He also reports from the same Committee;

Prisons, &c.

UPON Perusal of a Report lately made to the Council of State, from the Committee by them appointed for Prisons and Prisoners, and by the Examination of divers Witnesses before us, we . . . . there hath been several Escapes of Prisoners committed to the Custody of the Marshal of the Upper Bench Prison, to the Prejudice of their Creditors, and Scandal of Justice: For Redress wherein, it is humbly offered, as the Opinion of this Committee, That some Persons should be appointed by Act of Parliament, and impowered to examine, upon Oath, hear and determine, all Escapes of Prisoners, and give Relief to Creditors in a summary way; and, in the first Place, to relieve each Creditor, out of his Debtor's Estate; if he hath not wherewith to satisfy, then out of the Marshal or Gaoler's; and if they both have not wherewith to satisfy, then out of such Person or Persons Estates as have given the Gaoler Security for such Persons true Imprisonment: And that Provision may be made for Discovery and Punishment of Fraud, and wilful Concealment of any such Estates: And some effectual Provision to be made to get the Securities for Prisoners true Imprisonment out of the Hands of the Marshal of the Upper Bench, in regard we find, and himself acknowledgeth, that there is nothing to keep Prisoners in the Rules but their Bonds or Securities; and that the said Securities may be made use of for the Creditors Satisfaction, if there be Cause. We find some Prisoners who are able to pay their Debts, and will not: And, to those, our humble Opinion is, That if they shall not pay their just Debts within that they may be restrained in safe and streight Custody, according to the Law; and some Persons authorized to examine the Truth of such Debts; and to seize, sell, and dispose of all their Estates for the Satisfaction of their Creditors, as fully as if such Prisoners had been Tradesmen, and become Bankrupts; and the aforesaid Persons to examine, do, and act, in order thereunto, as fully as any Commissioners might formerly have done by Commission of Bankrupts.

We find some Prisoners who are very willing to pay their Debts, but disabled, in regard their Estates are settled upon themselves for Life, with Remainder to their Children under Age; and are desirous to * enabled by Act of Parliament to sell some reasonable Part of their Estates, to pay their Debts. The Prisoners thus desiring are, the Earl of Huntington, Algernon Peyton, and Roger Peyton, and others: Wherein the Committee humbly desires the Direction of the honourable House, when the particular Cases shall be presented to them.

We find some Prisoners very poor, and live idly, upon Charity, in the Prisons; and might discharge themselves by the late Act for Relief of poor Prisoners not worth Five Pounds; but choose rather to continue in Prison, though able of Body: Our humble Opinion as to these, . . . that they may be set to hard Labour, in a Work-house; and not partake of the Charity intended for such Prisoners as cannot go at Liberty.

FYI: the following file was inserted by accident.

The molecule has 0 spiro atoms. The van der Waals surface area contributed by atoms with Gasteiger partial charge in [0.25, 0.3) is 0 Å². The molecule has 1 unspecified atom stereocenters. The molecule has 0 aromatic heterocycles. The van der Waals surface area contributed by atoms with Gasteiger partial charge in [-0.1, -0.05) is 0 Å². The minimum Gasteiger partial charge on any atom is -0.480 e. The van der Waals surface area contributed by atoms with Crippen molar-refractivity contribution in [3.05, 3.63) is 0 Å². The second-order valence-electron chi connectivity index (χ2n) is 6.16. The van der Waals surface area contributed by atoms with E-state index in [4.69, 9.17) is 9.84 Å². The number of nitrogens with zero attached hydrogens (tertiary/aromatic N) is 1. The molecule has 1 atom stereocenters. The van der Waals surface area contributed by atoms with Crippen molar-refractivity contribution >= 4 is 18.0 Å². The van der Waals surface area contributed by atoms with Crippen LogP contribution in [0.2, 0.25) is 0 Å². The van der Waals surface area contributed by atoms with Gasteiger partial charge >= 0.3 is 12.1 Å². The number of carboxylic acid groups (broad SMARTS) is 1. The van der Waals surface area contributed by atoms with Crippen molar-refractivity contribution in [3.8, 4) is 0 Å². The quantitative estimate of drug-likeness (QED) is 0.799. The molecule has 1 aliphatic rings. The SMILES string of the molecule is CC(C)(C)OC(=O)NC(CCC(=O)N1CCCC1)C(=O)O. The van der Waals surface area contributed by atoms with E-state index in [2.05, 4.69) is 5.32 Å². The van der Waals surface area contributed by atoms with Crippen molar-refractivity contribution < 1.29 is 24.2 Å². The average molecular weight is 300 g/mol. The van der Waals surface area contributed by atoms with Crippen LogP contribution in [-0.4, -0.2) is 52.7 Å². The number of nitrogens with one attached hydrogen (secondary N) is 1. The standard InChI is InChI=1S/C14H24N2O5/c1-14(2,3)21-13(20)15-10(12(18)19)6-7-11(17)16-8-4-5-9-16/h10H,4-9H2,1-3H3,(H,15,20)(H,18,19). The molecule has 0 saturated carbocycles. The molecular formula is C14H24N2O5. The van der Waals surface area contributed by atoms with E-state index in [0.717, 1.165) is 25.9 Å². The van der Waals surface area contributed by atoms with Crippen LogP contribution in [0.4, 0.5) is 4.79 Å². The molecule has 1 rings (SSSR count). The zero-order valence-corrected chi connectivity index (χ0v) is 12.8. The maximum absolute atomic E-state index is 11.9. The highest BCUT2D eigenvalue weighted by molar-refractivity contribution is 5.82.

We find some Prisoners very poor, and not able to pay; and yet not within the Acts for Relief of Poor Prisoners, not worth Five Pounds: Our humble Opinion as to these, is, That some godly and understanding Persons may be impowered to give Relief in these Cases, in a conscientious way, according to the particular Circumstances of each particular Case.

We find some, who were formerly Prisoners for just Debts, who had Estates, and are got out of Prison upon the Acts for Relief of Prisoners not worth Five Pounds, by Fraud and Abuse of those charitable Laws: As to those, our humble Opinion is, That the Persons for Relief of the poor Prisoners not able to pay, may examine the said Frauds and Abuses, and be enabled to give Relief to the Creditors of their Estates, as Bankrupts, in such sort as to the Creditors of Prisoners able to pay their Debts, and leave them liable to the Punishment of such as take a false Oath by the said Acts.

We find that several Charities, intended for the Relief of poor Prisoners, are misemployed, and the poor Prisoner deceived thereof: Our humble Opinion is, that some able, godly, honest Persons may be enabled to examine the same, upon Oath; and where they find such Deceit, to enforce the Parties guilty thereof, to pay double the Value; and to adjudge them also to the Pillory, if they find Cause, or some other exemplary Punishment.

We find that there have been several Exactions from Prisoners, under the Name of Fees, by one Allen, a Tipstaff, and Atkinson, a Turnkey, belonging to the Upper Bench Prison: For Remedy wherein we humbly offer as our Opinion, That they may be enforced to restore Twofold of what shall appear to have been so exacted since the last General Pardon; and stand upon the Pillory, or receive some other publick Punishment.

We find some Prisoners unjustly and unmercifully detained by their Adversaries: Our humble Opinion, as to these, is, That the Persons to be appointed for Relief of Creditors may likewise be impowered to examine, upon Oath, hear, finally determine, and give Relief herein, according to Justice and Equity: And that such as shall by them be set at Liberty, may not be reputed Escapes in Law.

We find some Prisoners charged with great Actions by Bills of Middlesex, wherein no Costs is recoverable, though the Actions be never so unjust, and by other Process, and no Declarations or Proceedings thereon; by which means they are kept a long time in Prison, without Bail: Our humble Opinion, as to these, is, That they may be forthwith enlarged; and may have Relief, by Action, against such as have charged them with such Actions, for their Damages suffered by their Imprisonment.

We conceive, that there are some Abuses of the same Nature with those we find in the Upper Bench, in all Prisons; and by many or most of the Prison-Keepers in the Commonwealth; and the like Grievances of many Creditors: And therefore we do humbly offer it, as the Opinion of this Committee, That the same Remedies may be generally applied with all convenient Speed: That Persons may be appointed to remove Prison-Keepers, and settle others in their Places, where there is Cause: And that such Persons who shall be intrusted in the Execution of the Matters herein contained, may not be molested or responsible to any Court, but the Parliament only; and their Power limited to such a certain time as the Parliament shall think convenient.

Resolved, That this Debate be adjourned till To-morrow Morning.